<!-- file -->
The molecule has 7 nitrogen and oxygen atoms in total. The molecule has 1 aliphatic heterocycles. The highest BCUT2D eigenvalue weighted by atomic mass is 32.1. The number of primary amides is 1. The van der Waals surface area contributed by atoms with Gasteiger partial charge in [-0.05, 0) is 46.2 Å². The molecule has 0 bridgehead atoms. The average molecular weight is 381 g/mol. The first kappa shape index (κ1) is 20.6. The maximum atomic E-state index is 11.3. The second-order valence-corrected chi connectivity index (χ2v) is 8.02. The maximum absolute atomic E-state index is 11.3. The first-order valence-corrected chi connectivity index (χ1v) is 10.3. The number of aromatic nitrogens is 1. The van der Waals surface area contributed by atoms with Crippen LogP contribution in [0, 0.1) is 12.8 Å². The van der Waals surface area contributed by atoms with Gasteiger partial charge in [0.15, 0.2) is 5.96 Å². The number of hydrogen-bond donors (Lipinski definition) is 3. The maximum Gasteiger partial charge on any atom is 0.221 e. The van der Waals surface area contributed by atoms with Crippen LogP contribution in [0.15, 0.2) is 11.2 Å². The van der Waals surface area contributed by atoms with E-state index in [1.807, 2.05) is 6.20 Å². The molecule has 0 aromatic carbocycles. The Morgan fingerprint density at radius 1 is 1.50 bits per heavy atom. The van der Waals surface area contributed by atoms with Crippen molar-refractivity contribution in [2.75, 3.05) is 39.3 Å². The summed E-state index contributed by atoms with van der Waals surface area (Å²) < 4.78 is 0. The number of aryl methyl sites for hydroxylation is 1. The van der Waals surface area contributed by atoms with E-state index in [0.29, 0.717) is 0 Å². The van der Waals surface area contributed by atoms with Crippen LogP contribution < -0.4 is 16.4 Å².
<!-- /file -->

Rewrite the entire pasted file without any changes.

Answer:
The molecule has 7 nitrogen and oxygen atoms in total. The molecule has 1 aliphatic heterocycles. The highest BCUT2D eigenvalue weighted by atomic mass is 32.1. The number of primary amides is 1. The van der Waals surface area contributed by atoms with Gasteiger partial charge in [-0.05, 0) is 46.2 Å². The molecule has 0 bridgehead atoms. The average molecular weight is 381 g/mol. The first kappa shape index (κ1) is 20.6. The maximum atomic E-state index is 11.3. The second-order valence-corrected chi connectivity index (χ2v) is 8.02. The maximum absolute atomic E-state index is 11.3. The first-order valence-corrected chi connectivity index (χ1v) is 10.3. The number of aromatic nitrogens is 1. The van der Waals surface area contributed by atoms with Crippen LogP contribution in [0, 0.1) is 12.8 Å². The van der Waals surface area contributed by atoms with Gasteiger partial charge in [0.15, 0.2) is 5.96 Å². The number of hydrogen-bond donors (Lipinski definition) is 3. The maximum Gasteiger partial charge on any atom is 0.221 e. The van der Waals surface area contributed by atoms with Crippen LogP contribution in [0.15, 0.2) is 11.2 Å². The van der Waals surface area contributed by atoms with E-state index in [1.807, 2.05) is 6.20 Å². The molecule has 0 aromatic carbocycles. The Morgan fingerprint density at radius 1 is 1.50 bits per heavy atom. The van der Waals surface area contributed by atoms with Crippen molar-refractivity contribution in [2.75, 3.05) is 39.3 Å². The summed E-state index contributed by atoms with van der Waals surface area (Å²) < 4.78 is 0. The number of aryl methyl sites for hydroxylation is 1. The van der Waals surface area contributed by atoms with E-state index in [0.29, 0.717) is 0 Å². The van der Waals surface area contributed by atoms with Crippen LogP contribution < -0.4 is 16.4 Å².